In verse 8, Paul has presented us with an interesting paradox. On the one hand, he states that we should owe no man anything that he can rightfully claim from us, yet on the other hand, we must owe everyone more than we can hope to pay—perfect love. By this, he extends and intensifies the concept of obligation. We must be more scrupulous within the limits of the customary concept of indebtedness, and we must infinitely widen the range within which they operate.
Was it not our failure to meet our obligations to God and man that accrued the unpayable debt in the first place? Now that the debt has been paid, we are under obligation, not only to strive to avoid falling into the same trap, but to expand and perfect the giving of love. The paradox is more apparent than real because love is not merely one's duty added to others, but is the inclusive framework within which all duties should be performed. Love is the motivating power that frees and enables us to serve and sacrifice with largeness of heart and generosity of spirit.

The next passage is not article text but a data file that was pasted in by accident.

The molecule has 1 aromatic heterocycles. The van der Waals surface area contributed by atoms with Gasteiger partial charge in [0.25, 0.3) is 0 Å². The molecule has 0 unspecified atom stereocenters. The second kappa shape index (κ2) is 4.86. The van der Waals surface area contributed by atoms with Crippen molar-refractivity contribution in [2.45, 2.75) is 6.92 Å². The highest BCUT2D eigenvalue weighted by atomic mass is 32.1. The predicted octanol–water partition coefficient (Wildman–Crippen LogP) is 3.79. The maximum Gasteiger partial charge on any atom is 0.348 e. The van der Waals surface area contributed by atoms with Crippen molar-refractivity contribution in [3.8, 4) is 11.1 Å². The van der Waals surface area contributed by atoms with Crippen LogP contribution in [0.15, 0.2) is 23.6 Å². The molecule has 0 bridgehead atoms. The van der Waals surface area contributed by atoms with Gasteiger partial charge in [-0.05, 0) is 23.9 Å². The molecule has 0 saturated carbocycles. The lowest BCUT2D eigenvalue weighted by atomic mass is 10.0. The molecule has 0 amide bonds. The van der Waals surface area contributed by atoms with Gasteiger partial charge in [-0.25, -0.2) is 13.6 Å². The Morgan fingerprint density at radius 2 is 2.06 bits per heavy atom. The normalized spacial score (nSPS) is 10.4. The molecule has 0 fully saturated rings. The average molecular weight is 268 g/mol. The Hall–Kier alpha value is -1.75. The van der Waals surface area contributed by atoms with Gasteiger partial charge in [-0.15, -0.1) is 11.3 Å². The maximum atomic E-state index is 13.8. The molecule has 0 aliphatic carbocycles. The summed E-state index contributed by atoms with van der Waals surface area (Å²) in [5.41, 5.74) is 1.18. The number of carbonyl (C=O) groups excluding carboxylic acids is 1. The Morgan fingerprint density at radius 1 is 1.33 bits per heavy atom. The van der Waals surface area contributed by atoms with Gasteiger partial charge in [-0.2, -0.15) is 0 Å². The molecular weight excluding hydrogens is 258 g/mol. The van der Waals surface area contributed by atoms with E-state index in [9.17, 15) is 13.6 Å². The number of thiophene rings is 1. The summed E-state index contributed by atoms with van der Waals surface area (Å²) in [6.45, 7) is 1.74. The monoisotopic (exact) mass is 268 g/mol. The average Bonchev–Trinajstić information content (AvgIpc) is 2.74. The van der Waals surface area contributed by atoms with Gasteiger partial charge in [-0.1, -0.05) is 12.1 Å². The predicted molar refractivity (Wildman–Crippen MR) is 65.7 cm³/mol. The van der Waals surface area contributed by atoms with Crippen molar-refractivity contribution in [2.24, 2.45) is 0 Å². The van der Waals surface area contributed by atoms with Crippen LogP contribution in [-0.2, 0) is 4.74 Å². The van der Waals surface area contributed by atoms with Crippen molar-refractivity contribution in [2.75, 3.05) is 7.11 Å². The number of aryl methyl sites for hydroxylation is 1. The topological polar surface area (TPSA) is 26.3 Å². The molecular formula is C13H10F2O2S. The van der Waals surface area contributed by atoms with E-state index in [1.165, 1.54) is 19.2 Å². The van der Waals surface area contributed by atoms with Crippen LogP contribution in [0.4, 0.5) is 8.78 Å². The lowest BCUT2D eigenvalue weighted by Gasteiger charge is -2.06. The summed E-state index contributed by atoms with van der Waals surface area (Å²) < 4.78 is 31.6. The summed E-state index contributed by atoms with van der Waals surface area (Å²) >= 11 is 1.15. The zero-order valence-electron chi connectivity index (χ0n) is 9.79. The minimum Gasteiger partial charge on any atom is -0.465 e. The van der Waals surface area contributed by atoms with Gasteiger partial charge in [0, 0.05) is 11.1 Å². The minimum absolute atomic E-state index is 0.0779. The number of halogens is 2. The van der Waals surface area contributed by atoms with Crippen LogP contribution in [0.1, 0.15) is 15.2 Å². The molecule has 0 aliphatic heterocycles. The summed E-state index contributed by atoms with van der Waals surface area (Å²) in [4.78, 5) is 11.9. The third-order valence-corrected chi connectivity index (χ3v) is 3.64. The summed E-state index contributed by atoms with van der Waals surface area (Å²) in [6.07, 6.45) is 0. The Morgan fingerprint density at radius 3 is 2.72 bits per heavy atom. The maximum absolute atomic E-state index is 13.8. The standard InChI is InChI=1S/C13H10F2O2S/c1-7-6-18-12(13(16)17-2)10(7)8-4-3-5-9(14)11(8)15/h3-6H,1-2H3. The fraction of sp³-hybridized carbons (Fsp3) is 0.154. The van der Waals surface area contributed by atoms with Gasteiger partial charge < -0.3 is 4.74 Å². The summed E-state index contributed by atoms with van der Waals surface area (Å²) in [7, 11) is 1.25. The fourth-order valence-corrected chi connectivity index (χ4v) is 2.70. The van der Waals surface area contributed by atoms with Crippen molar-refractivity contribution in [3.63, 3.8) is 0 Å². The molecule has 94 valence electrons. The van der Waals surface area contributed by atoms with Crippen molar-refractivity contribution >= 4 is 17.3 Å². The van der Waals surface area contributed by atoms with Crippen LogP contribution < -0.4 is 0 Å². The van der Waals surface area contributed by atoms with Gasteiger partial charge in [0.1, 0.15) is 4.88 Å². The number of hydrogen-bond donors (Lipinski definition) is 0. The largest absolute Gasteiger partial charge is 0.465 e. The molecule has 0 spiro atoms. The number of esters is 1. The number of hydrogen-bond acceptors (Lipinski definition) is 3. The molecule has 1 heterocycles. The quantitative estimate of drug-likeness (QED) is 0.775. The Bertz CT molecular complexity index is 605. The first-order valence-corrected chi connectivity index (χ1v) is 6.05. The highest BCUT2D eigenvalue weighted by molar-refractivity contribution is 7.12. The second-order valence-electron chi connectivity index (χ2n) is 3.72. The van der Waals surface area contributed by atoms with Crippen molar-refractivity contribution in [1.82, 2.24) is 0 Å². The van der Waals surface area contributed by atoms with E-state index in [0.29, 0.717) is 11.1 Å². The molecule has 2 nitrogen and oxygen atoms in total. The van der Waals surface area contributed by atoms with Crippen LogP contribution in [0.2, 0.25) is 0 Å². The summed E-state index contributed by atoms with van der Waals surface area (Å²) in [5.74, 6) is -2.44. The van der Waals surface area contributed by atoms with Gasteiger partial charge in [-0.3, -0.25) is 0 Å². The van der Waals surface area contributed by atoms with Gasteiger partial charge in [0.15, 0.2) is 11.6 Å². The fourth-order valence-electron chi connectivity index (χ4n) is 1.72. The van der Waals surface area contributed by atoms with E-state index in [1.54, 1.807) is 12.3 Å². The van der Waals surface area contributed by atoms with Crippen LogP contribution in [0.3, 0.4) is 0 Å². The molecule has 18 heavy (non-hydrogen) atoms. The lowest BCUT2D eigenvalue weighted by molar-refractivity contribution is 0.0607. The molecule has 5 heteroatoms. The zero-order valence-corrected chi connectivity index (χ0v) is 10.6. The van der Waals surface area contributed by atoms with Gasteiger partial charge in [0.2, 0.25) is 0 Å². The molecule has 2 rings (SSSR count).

However, as long as we view love merely as the keeping of God's laws, we are stuck on a low-level, letter-of-the-law approach to righteousness. That is most assuredly a vital and necessary aspect of love, but there is far more to love. That level of love can be merely one of compulsion, and be done in a "just because" attitude: "I must love this person, but I don't have to like them." This may suffice for a while, but Paul, by drawing upon Christ's teaching, unveils an entirely new significance to the concept of obligation.
Of what level was the love of the fallen woman who washed Christ's feet with her tears, wiped them with her hair, kissed them with her lips, and anointed them with costly oil? Was her conduct merely to keep a commandment, or was it an exquisite expression of a heart freed to give its all?